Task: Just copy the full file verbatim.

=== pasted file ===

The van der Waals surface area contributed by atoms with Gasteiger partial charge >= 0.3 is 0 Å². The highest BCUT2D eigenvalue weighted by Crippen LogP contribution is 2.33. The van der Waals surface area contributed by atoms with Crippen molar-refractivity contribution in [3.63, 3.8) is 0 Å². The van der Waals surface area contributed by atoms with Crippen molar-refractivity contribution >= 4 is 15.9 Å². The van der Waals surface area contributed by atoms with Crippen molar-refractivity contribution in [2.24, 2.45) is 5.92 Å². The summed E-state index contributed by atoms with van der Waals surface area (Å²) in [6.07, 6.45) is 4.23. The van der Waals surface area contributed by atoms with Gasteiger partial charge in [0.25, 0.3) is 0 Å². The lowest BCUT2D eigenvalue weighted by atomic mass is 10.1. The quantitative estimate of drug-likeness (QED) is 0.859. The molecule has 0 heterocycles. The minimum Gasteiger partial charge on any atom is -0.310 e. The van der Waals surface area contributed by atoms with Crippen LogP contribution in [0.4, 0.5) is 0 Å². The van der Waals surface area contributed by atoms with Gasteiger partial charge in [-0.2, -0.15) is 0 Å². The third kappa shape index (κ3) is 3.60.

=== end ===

The van der Waals surface area contributed by atoms with Gasteiger partial charge >= 0.3 is 0 Å². The highest BCUT2D eigenvalue weighted by Crippen LogP contribution is 2.33. The van der Waals surface area contributed by atoms with Crippen molar-refractivity contribution in [3.63, 3.8) is 0 Å². The van der Waals surface area contributed by atoms with Crippen molar-refractivity contribution >= 4 is 15.9 Å². The van der Waals surface area contributed by atoms with Crippen molar-refractivity contribution in [2.24, 2.45) is 5.92 Å². The summed E-state index contributed by atoms with van der Waals surface area (Å²) in [6.07, 6.45) is 4.23. The van der Waals surface area contributed by atoms with Gasteiger partial charge in [0.25, 0.3) is 0 Å². The lowest BCUT2D eigenvalue weighted by atomic mass is 10.1. The quantitative estimate of drug-likeness (QED) is 0.859. The molecule has 0 heterocycles. The minimum Gasteiger partial charge on any atom is -0.310 e. The van der Waals surface area contributed by atoms with Crippen LogP contribution in [0.4, 0.5) is 0 Å². The van der Waals surface area contributed by atoms with Gasteiger partial charge in [-0.2, -0.15) is 0 Å². The third kappa shape index (κ3) is 3.60.